‘Happy’ doesn’t quite accurately describe the situation for tigers on July 11th 2011 – Global Tiger Day. More like Grave Tiger Day, judging by this feline’s current status in the wild. The early 21st century housed nine species of an estimated 100,000 tigers across the globe, but those numbers have dwindled down to six species and 3,000 individuals. The largest population of tigers currently resides in India, with 1,700 surviving in 56 different forests.
Tiger snares are still quite active around the few areas in the world where tigers still roam free, such as in Kerinci Seblat National Park Sumatra. This past March, after a five-day ‘snare sweep’, two of Fauna & Flora International’s Tiger Conservation Protection Units found and seized more snares than in the past seven years of surveillance. Poaching in this area has been focused on the critically endangered Sumatran Tiger, with no other species-specific snares to be found. A recently publicized incident involved an adult female Sumatran tiger that was found caught in a hunter’s snare in Desa Jamboo Apha, Tapaktuan, South Aceh in October of 2009. Due to the injury of both front legs, the animal was forced to resort to stalking ‘easier’ prey than normal, such as local villagers’ chickens and goats. Although the Wildlife Crimes Unit in the area tried to save the distraught animal, she died 3 days later from acute infection and dehydration.
There is, however, a light at the end of the tunnel. According to the Global Tiger Initiative, “The World Bank is collaborating with the Smithsonian Institution to establish the Conservation and Development Network that will be responsible for targeted training programs for senior policy-makers from tiger-range countries, field conservation practitioners, trainers (involved with training field staff) and professional staff of the World Bank and other development institutions”. By providing support for forest managers, police departments, customs officials and wildlife law enforcement in the field, GTI aims to tighten wildlife law enforcement, strengthen capacities for habitat protection and management, reduce demand by expanding consumer and public awareness, safeguarding tiger landscapes by promoting smart ‘green’ infrastructure, creating incentives by building local constituencies for conservation and increasing conservation finance by supporting investments for biodiversity. The World Wildlife Fund is also fighting for the conservation of these majestic big cats. Among other goals, WWF’s Tiger Initiative aims to double the wild tiger population by the next Year of the Tiger in 2022.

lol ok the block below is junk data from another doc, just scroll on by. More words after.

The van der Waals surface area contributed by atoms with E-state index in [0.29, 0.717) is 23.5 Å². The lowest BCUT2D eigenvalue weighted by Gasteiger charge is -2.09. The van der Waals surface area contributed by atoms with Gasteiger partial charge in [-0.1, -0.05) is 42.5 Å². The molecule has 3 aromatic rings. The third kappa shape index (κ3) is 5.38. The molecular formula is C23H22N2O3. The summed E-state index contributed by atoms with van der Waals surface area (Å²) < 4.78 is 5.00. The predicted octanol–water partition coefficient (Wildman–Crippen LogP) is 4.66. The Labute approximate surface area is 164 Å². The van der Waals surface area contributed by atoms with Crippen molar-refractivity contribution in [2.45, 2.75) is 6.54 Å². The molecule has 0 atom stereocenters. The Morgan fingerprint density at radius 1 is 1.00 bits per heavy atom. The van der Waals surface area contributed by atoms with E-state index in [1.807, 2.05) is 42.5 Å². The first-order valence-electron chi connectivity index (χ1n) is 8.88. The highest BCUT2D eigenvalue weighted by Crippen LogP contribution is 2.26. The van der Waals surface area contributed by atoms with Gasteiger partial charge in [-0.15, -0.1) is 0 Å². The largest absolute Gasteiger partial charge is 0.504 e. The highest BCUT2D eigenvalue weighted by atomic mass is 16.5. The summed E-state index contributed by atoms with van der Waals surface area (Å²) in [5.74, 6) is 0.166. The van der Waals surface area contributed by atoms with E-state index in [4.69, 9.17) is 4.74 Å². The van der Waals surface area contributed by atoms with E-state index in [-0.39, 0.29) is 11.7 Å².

As Global Tiger Day festivities get underway, organizations are calling on governments and their leaders to honor their commitments from the last November’s Tiger Summit to crack down on poaching. Together we can strive to make next year’s Tiger Day a ‘happier’ day for these treasured creatures, so we can truly have a Happy Tiger Day!